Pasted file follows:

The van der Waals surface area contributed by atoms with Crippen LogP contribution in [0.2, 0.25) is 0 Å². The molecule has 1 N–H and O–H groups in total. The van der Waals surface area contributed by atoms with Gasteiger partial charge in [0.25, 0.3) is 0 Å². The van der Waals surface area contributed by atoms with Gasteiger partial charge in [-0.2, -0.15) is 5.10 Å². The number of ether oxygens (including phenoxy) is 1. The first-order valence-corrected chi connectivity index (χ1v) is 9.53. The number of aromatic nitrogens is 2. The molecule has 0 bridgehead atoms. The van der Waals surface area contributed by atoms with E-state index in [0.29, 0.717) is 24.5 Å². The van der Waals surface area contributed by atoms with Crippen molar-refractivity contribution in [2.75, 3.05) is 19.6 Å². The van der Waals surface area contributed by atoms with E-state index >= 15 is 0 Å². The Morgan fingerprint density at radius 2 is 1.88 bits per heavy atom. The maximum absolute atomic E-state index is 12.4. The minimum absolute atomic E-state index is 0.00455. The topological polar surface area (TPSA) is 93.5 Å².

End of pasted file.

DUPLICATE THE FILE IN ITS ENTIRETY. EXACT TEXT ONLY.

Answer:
The van der Waals surface area contributed by atoms with Crippen LogP contribution in [0.2, 0.25) is 0 Å². The molecule has 1 N–H and O–H groups in total. The van der Waals surface area contributed by atoms with Gasteiger partial charge in [0.25, 0.3) is 0 Å². The van der Waals surface area contributed by atoms with Gasteiger partial charge in [-0.2, -0.15) is 5.10 Å². The number of ether oxygens (including phenoxy) is 1. The first-order valence-corrected chi connectivity index (χ1v) is 9.53. The number of aromatic nitrogens is 2. The molecule has 0 bridgehead atoms. The van der Waals surface area contributed by atoms with E-state index in [0.29, 0.717) is 24.5 Å². The van der Waals surface area contributed by atoms with Crippen molar-refractivity contribution in [2.75, 3.05) is 19.6 Å². The van der Waals surface area contributed by atoms with E-state index >= 15 is 0 Å². The Morgan fingerprint density at radius 2 is 1.88 bits per heavy atom. The maximum absolute atomic E-state index is 12.4. The minimum absolute atomic E-state index is 0.00455. The topological polar surface area (TPSA) is 93.5 Å².